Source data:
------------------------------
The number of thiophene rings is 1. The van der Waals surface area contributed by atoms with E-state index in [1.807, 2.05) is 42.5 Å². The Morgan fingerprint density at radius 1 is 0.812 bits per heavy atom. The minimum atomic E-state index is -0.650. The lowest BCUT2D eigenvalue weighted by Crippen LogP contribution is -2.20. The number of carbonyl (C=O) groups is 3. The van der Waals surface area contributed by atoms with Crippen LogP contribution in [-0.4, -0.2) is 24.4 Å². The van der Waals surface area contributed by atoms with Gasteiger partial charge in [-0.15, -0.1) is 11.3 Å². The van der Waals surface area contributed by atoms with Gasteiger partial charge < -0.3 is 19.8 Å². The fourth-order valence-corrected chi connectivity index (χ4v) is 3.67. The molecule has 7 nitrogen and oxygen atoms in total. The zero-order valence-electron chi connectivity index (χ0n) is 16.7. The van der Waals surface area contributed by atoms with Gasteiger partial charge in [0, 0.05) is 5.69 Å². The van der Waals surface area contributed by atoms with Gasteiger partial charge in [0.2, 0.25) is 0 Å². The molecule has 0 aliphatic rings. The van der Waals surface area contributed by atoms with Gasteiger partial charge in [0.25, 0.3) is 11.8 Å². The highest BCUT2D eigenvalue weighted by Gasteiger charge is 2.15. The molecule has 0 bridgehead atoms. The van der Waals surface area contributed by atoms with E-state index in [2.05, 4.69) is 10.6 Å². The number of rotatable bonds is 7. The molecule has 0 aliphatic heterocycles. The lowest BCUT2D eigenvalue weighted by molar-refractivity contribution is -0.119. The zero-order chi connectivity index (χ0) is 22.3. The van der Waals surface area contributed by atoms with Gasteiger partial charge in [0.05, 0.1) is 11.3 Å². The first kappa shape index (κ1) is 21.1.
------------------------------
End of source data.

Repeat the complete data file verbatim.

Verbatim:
The number of thiophene rings is 1. The van der Waals surface area contributed by atoms with E-state index in [1.807, 2.05) is 42.5 Å². The Morgan fingerprint density at radius 1 is 0.812 bits per heavy atom. The minimum atomic E-state index is -0.650. The lowest BCUT2D eigenvalue weighted by Crippen LogP contribution is -2.20. The number of carbonyl (C=O) groups is 3. The van der Waals surface area contributed by atoms with Crippen LogP contribution in [-0.4, -0.2) is 24.4 Å². The van der Waals surface area contributed by atoms with Gasteiger partial charge in [-0.15, -0.1) is 11.3 Å². The van der Waals surface area contributed by atoms with Gasteiger partial charge < -0.3 is 19.8 Å². The fourth-order valence-corrected chi connectivity index (χ4v) is 3.67. The molecule has 7 nitrogen and oxygen atoms in total. The zero-order valence-electron chi connectivity index (χ0n) is 16.7. The van der Waals surface area contributed by atoms with Gasteiger partial charge in [0, 0.05) is 5.69 Å². The van der Waals surface area contributed by atoms with Gasteiger partial charge in [0.2, 0.25) is 0 Å². The molecule has 0 aliphatic rings. The van der Waals surface area contributed by atoms with Gasteiger partial charge in [0.25, 0.3) is 11.8 Å². The highest BCUT2D eigenvalue weighted by Gasteiger charge is 2.15. The molecule has 0 bridgehead atoms. The van der Waals surface area contributed by atoms with E-state index in [2.05, 4.69) is 10.6 Å². The number of rotatable bonds is 7. The molecule has 0 aliphatic heterocycles. The lowest BCUT2D eigenvalue weighted by molar-refractivity contribution is -0.119. The zero-order chi connectivity index (χ0) is 22.3. The van der Waals surface area contributed by atoms with Gasteiger partial charge in [0.05, 0.1) is 11.3 Å². The first kappa shape index (κ1) is 21.1.